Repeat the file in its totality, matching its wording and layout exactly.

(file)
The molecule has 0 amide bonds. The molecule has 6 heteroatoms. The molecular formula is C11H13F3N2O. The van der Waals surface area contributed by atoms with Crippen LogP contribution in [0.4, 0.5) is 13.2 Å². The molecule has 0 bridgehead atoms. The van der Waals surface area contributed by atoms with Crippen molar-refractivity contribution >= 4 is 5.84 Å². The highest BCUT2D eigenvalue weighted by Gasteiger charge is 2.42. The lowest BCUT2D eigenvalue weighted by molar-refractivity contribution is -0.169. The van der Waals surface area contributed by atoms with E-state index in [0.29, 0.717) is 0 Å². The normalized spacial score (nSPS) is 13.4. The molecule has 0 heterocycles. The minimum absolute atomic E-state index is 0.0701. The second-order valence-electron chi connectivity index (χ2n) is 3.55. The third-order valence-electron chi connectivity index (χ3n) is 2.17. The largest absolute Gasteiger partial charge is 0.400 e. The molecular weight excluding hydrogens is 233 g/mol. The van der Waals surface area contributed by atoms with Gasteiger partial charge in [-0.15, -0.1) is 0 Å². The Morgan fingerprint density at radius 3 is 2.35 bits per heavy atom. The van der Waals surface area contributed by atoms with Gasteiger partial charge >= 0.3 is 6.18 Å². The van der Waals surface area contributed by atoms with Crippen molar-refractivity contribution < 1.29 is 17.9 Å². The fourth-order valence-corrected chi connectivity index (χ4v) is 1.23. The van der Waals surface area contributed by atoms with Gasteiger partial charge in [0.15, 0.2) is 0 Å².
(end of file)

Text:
The molecule has 0 amide bonds. The molecule has 6 heteroatoms. The molecular formula is C11H13F3N2O. The van der Waals surface area contributed by atoms with Crippen LogP contribution in [0.4, 0.5) is 13.2 Å². The molecule has 0 bridgehead atoms. The van der Waals surface area contributed by atoms with Crippen molar-refractivity contribution >= 4 is 5.84 Å². The highest BCUT2D eigenvalue weighted by Gasteiger charge is 2.42. The lowest BCUT2D eigenvalue weighted by molar-refractivity contribution is -0.169. The van der Waals surface area contributed by atoms with E-state index in [0.29, 0.717) is 0 Å². The normalized spacial score (nSPS) is 13.4. The molecule has 0 heterocycles. The minimum absolute atomic E-state index is 0.0701. The second-order valence-electron chi connectivity index (χ2n) is 3.55. The third-order valence-electron chi connectivity index (χ3n) is 2.17. The largest absolute Gasteiger partial charge is 0.400 e. The molecular weight excluding hydrogens is 233 g/mol. The van der Waals surface area contributed by atoms with Gasteiger partial charge in [-0.15, -0.1) is 0 Å². The Morgan fingerprint density at radius 3 is 2.35 bits per heavy atom. The van der Waals surface area contributed by atoms with Gasteiger partial charge >= 0.3 is 6.18 Å². The van der Waals surface area contributed by atoms with Crippen molar-refractivity contribution < 1.29 is 17.9 Å². The fourth-order valence-corrected chi connectivity index (χ4v) is 1.23. The van der Waals surface area contributed by atoms with Gasteiger partial charge in [0.15, 0.2) is 0 Å².